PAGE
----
Continue reading Proposing a Program at ALA Annual

NJ Makers Day: A Teen Librarian’s Perspective

Instead of Teen Tech Week, my library is participating in NJ Makers Day. It’s a statewide initiative brought about by a grant three years ago, and now it’s a nonprofit dedicated to the spirit of making in New Jersey. It’s approaching fast on March 25, and my library is just about prepared for it. I just recently finished my MLIS at Rutgers, and this is my first full-time library position at Tenafly in New Jersey. I had been involved with Makers Day before as a part timer, so I wanted to involve my new library as well, a first for the town. Along with the children’s librarian here, I’m planning a full day of events for teens, kids, and adults alongside 299 other locations across the state. It’s the biggest NJ Makers Day yet, and I felt it was important to introduce the community to the idea that the library can be involved in making and STEM education.

Continue reading NJ Makers Day: A Teen Librarian’s Perspective

A Call to Action for Graphic Novels

The New York Times shocked its readership when it announced that it was losing some of its bestsellers lists, including the graphic novels bestsellers list. It’s a devastating loss for librarians and graphic novelists alike. There has been a public outcry among graphic novelists, although there has been division even amongst the voices speaking out. Newer bestselling authors like Raina Telgemeier lay out the reasons why it disappoints her, while Neil Gaiman proudly proclaims that he never needed a separate list when Sandman first came out.

Continue reading A Call to Action for Graphic Novels

Storify of #yalsa16

There were many, many tweets that I could have included in this Storify, but these have helpful information, tweets of librarians bonding at #yalsa16, and pictures of a little Hermione Funko Pop that could have honestly had her own Storify because she seemed to meet every author in attendance. I encourage you to still scroll through the hashtags on Twitter, because I might not have caught something that you were interested in, but I mean this simply as a resource to collect the tweets about 2016 YALSA Symposium, and hope that it’s useful for anyone who did not get to attend.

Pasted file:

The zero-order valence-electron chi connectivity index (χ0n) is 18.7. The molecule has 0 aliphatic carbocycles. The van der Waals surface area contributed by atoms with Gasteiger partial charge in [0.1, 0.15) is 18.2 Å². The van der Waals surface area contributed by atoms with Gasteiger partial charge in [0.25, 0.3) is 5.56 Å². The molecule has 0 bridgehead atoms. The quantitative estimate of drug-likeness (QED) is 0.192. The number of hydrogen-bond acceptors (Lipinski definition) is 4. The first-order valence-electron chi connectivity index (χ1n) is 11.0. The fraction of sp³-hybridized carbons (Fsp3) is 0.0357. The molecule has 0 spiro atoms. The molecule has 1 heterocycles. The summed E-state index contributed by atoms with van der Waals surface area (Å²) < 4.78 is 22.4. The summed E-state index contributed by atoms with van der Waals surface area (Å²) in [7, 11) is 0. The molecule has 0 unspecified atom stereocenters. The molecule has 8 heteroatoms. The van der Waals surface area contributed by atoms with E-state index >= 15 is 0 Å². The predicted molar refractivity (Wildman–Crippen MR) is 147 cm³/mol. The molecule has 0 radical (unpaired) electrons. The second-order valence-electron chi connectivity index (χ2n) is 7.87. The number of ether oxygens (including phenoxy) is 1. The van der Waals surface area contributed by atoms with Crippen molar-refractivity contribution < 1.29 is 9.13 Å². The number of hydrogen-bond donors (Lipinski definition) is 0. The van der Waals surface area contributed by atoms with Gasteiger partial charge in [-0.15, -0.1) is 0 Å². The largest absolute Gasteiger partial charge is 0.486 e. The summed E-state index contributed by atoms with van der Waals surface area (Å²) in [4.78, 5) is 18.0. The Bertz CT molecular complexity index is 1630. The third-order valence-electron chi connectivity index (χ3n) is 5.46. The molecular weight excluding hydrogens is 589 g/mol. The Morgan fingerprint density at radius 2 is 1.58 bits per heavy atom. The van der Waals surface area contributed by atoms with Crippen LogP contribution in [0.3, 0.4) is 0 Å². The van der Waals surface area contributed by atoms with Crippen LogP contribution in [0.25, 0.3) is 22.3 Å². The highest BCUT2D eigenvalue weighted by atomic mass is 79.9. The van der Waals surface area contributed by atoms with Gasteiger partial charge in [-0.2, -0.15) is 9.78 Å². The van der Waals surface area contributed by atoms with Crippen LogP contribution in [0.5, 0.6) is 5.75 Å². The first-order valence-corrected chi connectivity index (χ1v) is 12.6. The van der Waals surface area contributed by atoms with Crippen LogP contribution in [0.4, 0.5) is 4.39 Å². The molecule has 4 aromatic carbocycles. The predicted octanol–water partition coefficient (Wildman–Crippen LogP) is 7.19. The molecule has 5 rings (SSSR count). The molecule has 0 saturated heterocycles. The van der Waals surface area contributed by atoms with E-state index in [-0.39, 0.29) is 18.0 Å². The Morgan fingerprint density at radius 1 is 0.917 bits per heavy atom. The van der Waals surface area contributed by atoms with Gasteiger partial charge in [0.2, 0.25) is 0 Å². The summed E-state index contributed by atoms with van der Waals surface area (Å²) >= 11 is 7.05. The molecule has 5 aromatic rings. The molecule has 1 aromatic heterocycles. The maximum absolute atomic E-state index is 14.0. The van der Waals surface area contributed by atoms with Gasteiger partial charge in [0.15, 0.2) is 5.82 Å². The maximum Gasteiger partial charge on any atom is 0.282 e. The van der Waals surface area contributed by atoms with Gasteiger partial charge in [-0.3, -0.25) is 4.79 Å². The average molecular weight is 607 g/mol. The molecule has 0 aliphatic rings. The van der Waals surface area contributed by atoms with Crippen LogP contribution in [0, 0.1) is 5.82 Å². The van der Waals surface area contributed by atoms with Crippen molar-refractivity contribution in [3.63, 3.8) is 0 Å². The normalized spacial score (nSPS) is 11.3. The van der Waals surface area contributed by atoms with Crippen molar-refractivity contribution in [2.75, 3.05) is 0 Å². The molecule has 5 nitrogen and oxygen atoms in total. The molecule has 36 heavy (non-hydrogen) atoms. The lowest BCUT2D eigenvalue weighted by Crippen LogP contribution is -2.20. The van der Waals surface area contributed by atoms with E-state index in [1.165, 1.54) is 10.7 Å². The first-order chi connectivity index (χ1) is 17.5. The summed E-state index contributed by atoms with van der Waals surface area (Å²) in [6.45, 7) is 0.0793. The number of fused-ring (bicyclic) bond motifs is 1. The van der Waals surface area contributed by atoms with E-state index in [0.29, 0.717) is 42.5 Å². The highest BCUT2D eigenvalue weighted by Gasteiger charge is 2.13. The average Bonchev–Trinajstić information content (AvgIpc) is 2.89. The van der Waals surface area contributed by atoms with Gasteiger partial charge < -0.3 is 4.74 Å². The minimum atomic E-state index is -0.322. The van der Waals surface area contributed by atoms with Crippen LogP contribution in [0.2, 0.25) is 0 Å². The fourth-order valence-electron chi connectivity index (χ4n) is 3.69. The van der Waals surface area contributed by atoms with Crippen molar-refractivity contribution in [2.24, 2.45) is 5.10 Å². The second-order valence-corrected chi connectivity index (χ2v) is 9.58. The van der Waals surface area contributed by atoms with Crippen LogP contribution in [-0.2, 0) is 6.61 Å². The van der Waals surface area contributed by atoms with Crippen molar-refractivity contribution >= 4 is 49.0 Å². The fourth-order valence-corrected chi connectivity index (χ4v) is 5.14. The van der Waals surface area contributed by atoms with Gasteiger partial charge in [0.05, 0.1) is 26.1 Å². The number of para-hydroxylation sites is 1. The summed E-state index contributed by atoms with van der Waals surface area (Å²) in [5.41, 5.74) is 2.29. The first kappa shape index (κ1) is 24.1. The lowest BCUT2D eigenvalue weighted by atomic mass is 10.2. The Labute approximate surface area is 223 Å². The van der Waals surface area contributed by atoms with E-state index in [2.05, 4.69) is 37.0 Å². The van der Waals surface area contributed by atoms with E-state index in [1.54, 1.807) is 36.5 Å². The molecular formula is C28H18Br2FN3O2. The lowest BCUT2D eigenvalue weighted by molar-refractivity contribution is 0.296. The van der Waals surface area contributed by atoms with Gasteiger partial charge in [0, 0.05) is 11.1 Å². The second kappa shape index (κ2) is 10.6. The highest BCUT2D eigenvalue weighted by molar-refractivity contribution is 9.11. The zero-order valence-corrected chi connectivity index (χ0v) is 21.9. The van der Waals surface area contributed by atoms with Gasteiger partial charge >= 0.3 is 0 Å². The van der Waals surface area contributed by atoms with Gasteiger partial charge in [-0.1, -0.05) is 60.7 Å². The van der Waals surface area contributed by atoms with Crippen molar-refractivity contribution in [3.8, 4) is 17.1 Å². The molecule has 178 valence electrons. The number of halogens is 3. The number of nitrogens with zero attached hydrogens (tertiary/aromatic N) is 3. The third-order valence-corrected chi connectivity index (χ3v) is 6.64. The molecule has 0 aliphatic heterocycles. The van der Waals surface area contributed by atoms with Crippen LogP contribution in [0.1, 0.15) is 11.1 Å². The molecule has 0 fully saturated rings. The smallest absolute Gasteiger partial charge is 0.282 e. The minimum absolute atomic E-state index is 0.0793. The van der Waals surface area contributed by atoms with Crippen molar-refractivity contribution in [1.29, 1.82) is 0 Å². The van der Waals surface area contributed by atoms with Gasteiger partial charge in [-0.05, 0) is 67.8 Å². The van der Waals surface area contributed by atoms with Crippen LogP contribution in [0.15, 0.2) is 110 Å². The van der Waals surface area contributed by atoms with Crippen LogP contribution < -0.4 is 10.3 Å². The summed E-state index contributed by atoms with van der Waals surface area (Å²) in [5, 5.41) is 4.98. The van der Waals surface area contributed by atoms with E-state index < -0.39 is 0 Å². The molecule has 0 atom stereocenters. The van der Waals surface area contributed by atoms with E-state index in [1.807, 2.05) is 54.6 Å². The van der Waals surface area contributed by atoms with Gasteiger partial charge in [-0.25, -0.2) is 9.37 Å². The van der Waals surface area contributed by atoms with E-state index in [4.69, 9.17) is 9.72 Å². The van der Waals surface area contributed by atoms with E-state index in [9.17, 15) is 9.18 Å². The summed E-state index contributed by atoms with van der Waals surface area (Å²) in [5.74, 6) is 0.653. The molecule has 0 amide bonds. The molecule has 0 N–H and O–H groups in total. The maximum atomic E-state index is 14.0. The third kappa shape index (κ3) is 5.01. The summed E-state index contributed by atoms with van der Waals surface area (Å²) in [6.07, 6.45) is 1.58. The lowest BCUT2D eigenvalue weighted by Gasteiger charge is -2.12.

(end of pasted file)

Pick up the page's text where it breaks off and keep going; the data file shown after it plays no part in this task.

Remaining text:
#YALSAleftbehind

It is an unfortunate truth that we can’t make it to every conference we want to go to, even if it’s only a few hours away. Cost, travel, time away from work, family obligations, what have you keep us from going to conferences to see our colleagues, attend panels, and meet vendors for our libraries. But fear not! You’re not the only one #yalsalaeftbehind.

It doesn’t mean that you have to entirely miss out, either. Twitter is a great way to keep connected with other library staff in the field, and it’s no different when it comes to following panels at these conferences. You can still connect with the attendees and network online as they livetweet the panels that they’re attending. Most tweets will be tagged with #yalsa16 so they’ll be easy to find, and each session will have its own hashtag as well, to more easily filter through the results. We do love filtering, don’t we?

Even if you’re not attending but interested, make sure to look through a program list, to see what sessions would have interested you the most. Do you know anyone going? Will they be attending certain panels and take notes for you? Even if you don’t have that luxury, I have a handy list of hashtags for each session.

Continue reading #YALSAleftbehind